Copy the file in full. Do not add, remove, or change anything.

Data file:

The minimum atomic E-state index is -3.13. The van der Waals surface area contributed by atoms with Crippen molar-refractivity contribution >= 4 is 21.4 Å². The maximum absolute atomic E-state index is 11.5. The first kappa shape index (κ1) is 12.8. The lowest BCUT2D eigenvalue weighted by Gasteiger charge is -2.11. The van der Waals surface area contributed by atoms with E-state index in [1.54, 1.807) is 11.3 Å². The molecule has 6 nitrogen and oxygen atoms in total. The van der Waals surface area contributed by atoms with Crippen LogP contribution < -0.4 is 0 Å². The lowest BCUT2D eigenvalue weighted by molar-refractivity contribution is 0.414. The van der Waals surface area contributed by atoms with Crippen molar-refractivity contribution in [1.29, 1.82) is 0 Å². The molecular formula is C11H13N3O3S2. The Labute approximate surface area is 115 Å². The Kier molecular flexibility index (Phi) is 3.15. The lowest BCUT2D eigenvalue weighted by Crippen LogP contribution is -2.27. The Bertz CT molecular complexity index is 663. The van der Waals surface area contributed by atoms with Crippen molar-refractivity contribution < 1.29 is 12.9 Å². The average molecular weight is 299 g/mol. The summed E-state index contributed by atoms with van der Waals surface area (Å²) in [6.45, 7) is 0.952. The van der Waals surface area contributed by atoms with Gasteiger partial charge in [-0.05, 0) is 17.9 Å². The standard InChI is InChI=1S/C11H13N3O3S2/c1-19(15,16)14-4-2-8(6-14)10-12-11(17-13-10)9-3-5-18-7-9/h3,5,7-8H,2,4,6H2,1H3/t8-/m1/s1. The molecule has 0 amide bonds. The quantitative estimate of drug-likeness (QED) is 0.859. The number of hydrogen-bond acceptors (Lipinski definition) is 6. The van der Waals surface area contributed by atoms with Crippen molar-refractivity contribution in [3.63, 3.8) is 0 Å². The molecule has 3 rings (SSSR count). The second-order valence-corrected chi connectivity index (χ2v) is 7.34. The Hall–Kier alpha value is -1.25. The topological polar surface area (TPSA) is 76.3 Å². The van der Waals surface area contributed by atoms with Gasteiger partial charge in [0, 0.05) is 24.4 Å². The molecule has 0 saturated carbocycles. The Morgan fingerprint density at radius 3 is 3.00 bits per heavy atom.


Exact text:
The minimum atomic E-state index is -3.13. The van der Waals surface area contributed by atoms with Crippen molar-refractivity contribution >= 4 is 21.4 Å². The maximum absolute atomic E-state index is 11.5. The first kappa shape index (κ1) is 12.8. The lowest BCUT2D eigenvalue weighted by Gasteiger charge is -2.11. The van der Waals surface area contributed by atoms with E-state index in [1.54, 1.807) is 11.3 Å². The molecule has 6 nitrogen and oxygen atoms in total. The van der Waals surface area contributed by atoms with Crippen LogP contribution < -0.4 is 0 Å². The lowest BCUT2D eigenvalue weighted by molar-refractivity contribution is 0.414. The van der Waals surface area contributed by atoms with Crippen molar-refractivity contribution in [1.29, 1.82) is 0 Å². The molecular formula is C11H13N3O3S2. The Labute approximate surface area is 115 Å². The Kier molecular flexibility index (Phi) is 3.15. The lowest BCUT2D eigenvalue weighted by Crippen LogP contribution is -2.27. The Bertz CT molecular complexity index is 663. The van der Waals surface area contributed by atoms with Crippen molar-refractivity contribution < 1.29 is 12.9 Å². The average molecular weight is 299 g/mol. The summed E-state index contributed by atoms with van der Waals surface area (Å²) in [6.45, 7) is 0.952. The van der Waals surface area contributed by atoms with Gasteiger partial charge in [-0.05, 0) is 17.9 Å². The standard InChI is InChI=1S/C11H13N3O3S2/c1-19(15,16)14-4-2-8(6-14)10-12-11(17-13-10)9-3-5-18-7-9/h3,5,7-8H,2,4,6H2,1H3/t8-/m1/s1. The molecule has 0 amide bonds. The quantitative estimate of drug-likeness (QED) is 0.859. The number of hydrogen-bond acceptors (Lipinski definition) is 6. The van der Waals surface area contributed by atoms with Crippen molar-refractivity contribution in [3.63, 3.8) is 0 Å². The molecule has 3 rings (SSSR count). The second-order valence-corrected chi connectivity index (χ2v) is 7.34. The Hall–Kier alpha value is -1.25. The topological polar surface area (TPSA) is 76.3 Å². The van der Waals surface area contributed by atoms with Gasteiger partial charge in [0, 0.05) is 24.4 Å². The molecule has 0 saturated carbocycles. The Morgan fingerprint density at radius 3 is 3.00 bits per heavy atom.